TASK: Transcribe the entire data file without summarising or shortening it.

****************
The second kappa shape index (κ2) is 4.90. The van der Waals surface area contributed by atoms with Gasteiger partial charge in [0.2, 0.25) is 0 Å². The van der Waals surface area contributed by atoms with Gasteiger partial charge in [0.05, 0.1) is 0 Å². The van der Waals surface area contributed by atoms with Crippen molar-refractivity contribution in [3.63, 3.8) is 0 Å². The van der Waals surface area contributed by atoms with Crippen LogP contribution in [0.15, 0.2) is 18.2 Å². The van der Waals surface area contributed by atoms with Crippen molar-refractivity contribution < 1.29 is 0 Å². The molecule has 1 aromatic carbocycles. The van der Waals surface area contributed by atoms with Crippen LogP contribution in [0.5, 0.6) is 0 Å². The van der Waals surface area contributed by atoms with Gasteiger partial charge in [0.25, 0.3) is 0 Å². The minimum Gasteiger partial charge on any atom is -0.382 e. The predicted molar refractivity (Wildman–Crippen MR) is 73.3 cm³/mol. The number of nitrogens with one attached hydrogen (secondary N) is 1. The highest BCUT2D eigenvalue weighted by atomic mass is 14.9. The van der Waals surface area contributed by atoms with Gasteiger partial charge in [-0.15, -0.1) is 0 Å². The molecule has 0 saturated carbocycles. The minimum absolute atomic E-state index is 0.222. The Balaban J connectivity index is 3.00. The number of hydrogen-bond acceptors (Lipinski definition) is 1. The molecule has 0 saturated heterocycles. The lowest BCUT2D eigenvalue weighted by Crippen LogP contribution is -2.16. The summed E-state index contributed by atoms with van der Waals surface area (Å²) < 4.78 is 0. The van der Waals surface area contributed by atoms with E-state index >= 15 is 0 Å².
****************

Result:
The second kappa shape index (κ2) is 4.90. The van der Waals surface area contributed by atoms with Gasteiger partial charge in [0.2, 0.25) is 0 Å². The van der Waals surface area contributed by atoms with Gasteiger partial charge in [0.05, 0.1) is 0 Å². The van der Waals surface area contributed by atoms with Crippen molar-refractivity contribution in [3.63, 3.8) is 0 Å². The van der Waals surface area contributed by atoms with Crippen LogP contribution in [0.15, 0.2) is 18.2 Å². The van der Waals surface area contributed by atoms with Crippen molar-refractivity contribution < 1.29 is 0 Å². The molecule has 1 aromatic carbocycles. The van der Waals surface area contributed by atoms with Crippen LogP contribution in [0.5, 0.6) is 0 Å². The van der Waals surface area contributed by atoms with Gasteiger partial charge in [0.25, 0.3) is 0 Å². The minimum Gasteiger partial charge on any atom is -0.382 e. The predicted molar refractivity (Wildman–Crippen MR) is 73.3 cm³/mol. The number of nitrogens with one attached hydrogen (secondary N) is 1. The highest BCUT2D eigenvalue weighted by atomic mass is 14.9. The van der Waals surface area contributed by atoms with Gasteiger partial charge in [-0.15, -0.1) is 0 Å². The molecule has 0 saturated carbocycles. The minimum absolute atomic E-state index is 0.222. The Balaban J connectivity index is 3.00. The number of hydrogen-bond acceptors (Lipinski definition) is 1. The molecule has 0 saturated heterocycles. The lowest BCUT2D eigenvalue weighted by Crippen LogP contribution is -2.16. The summed E-state index contributed by atoms with van der Waals surface area (Å²) < 4.78 is 0. The van der Waals surface area contributed by atoms with E-state index >= 15 is 0 Å².